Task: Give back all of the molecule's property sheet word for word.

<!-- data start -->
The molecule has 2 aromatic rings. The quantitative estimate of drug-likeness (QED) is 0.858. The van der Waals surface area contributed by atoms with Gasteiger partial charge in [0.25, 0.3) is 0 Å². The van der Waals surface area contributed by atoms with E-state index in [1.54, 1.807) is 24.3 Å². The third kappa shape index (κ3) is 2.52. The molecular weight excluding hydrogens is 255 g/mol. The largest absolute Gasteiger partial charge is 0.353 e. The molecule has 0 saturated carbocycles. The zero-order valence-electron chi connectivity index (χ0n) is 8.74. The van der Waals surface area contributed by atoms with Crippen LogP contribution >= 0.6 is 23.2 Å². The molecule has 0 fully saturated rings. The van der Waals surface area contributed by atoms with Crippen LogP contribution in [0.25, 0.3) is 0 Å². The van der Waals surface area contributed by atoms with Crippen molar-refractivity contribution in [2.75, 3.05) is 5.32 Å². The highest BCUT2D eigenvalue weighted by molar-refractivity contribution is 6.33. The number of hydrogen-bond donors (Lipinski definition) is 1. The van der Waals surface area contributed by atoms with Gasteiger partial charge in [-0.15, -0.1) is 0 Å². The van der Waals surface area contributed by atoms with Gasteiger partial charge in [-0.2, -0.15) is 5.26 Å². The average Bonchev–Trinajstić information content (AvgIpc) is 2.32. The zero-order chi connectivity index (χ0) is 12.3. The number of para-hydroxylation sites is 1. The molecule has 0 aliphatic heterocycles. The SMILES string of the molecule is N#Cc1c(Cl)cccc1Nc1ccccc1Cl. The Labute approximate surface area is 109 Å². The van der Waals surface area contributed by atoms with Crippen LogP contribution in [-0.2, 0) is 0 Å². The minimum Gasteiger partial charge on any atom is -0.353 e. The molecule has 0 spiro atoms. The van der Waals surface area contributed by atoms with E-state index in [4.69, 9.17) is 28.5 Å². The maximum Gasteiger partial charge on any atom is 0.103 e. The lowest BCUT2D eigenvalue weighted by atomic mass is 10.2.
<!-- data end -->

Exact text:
The molecule has 2 aromatic rings. The quantitative estimate of drug-likeness (QED) is 0.858. The van der Waals surface area contributed by atoms with Gasteiger partial charge in [0.25, 0.3) is 0 Å². The van der Waals surface area contributed by atoms with E-state index in [1.54, 1.807) is 24.3 Å². The third kappa shape index (κ3) is 2.52. The molecular weight excluding hydrogens is 255 g/mol. The largest absolute Gasteiger partial charge is 0.353 e. The molecule has 0 saturated carbocycles. The zero-order valence-electron chi connectivity index (χ0n) is 8.74. The van der Waals surface area contributed by atoms with Crippen LogP contribution >= 0.6 is 23.2 Å². The molecule has 0 fully saturated rings. The van der Waals surface area contributed by atoms with Crippen LogP contribution in [0.25, 0.3) is 0 Å². The van der Waals surface area contributed by atoms with Crippen molar-refractivity contribution in [2.75, 3.05) is 5.32 Å². The highest BCUT2D eigenvalue weighted by molar-refractivity contribution is 6.33. The number of hydrogen-bond donors (Lipinski definition) is 1. The van der Waals surface area contributed by atoms with Gasteiger partial charge in [-0.15, -0.1) is 0 Å². The van der Waals surface area contributed by atoms with Gasteiger partial charge in [-0.2, -0.15) is 5.26 Å². The average Bonchev–Trinajstić information content (AvgIpc) is 2.32. The zero-order chi connectivity index (χ0) is 12.3. The number of para-hydroxylation sites is 1. The molecule has 0 aliphatic heterocycles. The SMILES string of the molecule is N#Cc1c(Cl)cccc1Nc1ccccc1Cl. The Labute approximate surface area is 109 Å². The van der Waals surface area contributed by atoms with Crippen LogP contribution in [-0.2, 0) is 0 Å². The minimum Gasteiger partial charge on any atom is -0.353 e. The molecule has 0 spiro atoms. The van der Waals surface area contributed by atoms with E-state index in [4.69, 9.17) is 28.5 Å². The maximum Gasteiger partial charge on any atom is 0.103 e. The lowest BCUT2D eigenvalue weighted by atomic mass is 10.2.